In the main, employees give all they can to their company or organisation during the working day.
Primarily, they do so in order to earn a salary at the end of the month, but as human beings, this may not be the only motivation when coming in to work each day.
Many employees are prepared to go that extra mile – and make a real difference to the company bottom line – for additional intrinsic reward.
While the satisfaction gained from a job well done can boost many employees, it never hurts their bosses to show a little appreciation for their efforts.
Whether they do this with a pay bonus, a promotion, a gift, time off or just a simple thank you – it doesn’t always matter.
But the fact remains, employees like to receive a little recognition for their endeavours in the workplace – and rightly so.
In a recent study concerning employee productivity, TJinsite – the research arm of TimeJobs.com – discovered that more than a third of staff members are concerned about the lack of recognition they receive at work.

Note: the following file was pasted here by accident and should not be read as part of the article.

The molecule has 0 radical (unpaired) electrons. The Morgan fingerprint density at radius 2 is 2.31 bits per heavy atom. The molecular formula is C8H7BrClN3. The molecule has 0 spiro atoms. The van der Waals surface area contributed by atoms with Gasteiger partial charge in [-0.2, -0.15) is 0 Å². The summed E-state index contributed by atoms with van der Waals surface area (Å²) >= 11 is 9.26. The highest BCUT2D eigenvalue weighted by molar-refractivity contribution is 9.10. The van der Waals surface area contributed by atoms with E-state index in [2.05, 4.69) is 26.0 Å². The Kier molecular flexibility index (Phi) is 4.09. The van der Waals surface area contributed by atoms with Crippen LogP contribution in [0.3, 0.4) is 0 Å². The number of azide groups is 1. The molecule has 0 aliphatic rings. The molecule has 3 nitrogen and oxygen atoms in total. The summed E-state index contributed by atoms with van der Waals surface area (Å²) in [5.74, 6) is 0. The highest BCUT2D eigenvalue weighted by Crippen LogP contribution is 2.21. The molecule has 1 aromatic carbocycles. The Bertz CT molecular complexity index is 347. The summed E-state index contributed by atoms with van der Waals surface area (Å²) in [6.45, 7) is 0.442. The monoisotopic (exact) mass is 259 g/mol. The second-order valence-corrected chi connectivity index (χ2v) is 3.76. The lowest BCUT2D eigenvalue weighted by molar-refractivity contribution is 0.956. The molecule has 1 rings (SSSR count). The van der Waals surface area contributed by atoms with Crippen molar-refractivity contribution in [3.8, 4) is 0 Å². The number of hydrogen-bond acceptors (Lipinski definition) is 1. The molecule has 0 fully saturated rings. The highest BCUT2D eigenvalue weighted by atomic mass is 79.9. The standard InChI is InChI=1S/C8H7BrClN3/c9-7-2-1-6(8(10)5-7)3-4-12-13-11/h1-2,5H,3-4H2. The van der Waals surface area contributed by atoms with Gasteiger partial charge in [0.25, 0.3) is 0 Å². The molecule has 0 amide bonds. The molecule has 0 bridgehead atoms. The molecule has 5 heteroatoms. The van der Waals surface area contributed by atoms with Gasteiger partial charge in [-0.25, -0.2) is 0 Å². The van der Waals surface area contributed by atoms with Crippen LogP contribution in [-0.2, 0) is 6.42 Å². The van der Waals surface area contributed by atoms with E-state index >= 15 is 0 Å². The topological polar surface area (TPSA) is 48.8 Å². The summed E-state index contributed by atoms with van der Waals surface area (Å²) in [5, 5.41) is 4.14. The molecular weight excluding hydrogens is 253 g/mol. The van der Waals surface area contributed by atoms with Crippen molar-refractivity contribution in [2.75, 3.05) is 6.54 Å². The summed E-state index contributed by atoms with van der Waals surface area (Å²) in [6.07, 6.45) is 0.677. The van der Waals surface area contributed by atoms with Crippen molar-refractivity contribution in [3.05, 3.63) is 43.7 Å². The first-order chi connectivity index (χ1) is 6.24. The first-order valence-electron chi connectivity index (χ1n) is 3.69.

Some 35 per cent of those surveyed said this was the biggest hindrance to their productivity, with respondents indicating that a little gratitude can make a big difference to their morale levels.
“In today’s tough economic environment, it has become incredibly important for companies to recognise, reward and value their most valuable and difficult to source assets,” noted Sakaar Anand, vice president of HR at CA Technologies.
He told the Economic Times that the most skilled and experienced staff members – those who have the most options – will simply go elsewhere if their achievements are overlooked.
“When the company thinks of the employee beyond a work horse, the employee is motivated to give more,” Mr Anand added.
“This way they create the difference between dangling a carrot and sincerely recognising an employee’s talent, passion, risk taking and creativity.”
Business leaders need to recognise and nurture talent, or see it walk out the door and head to one of their competitors.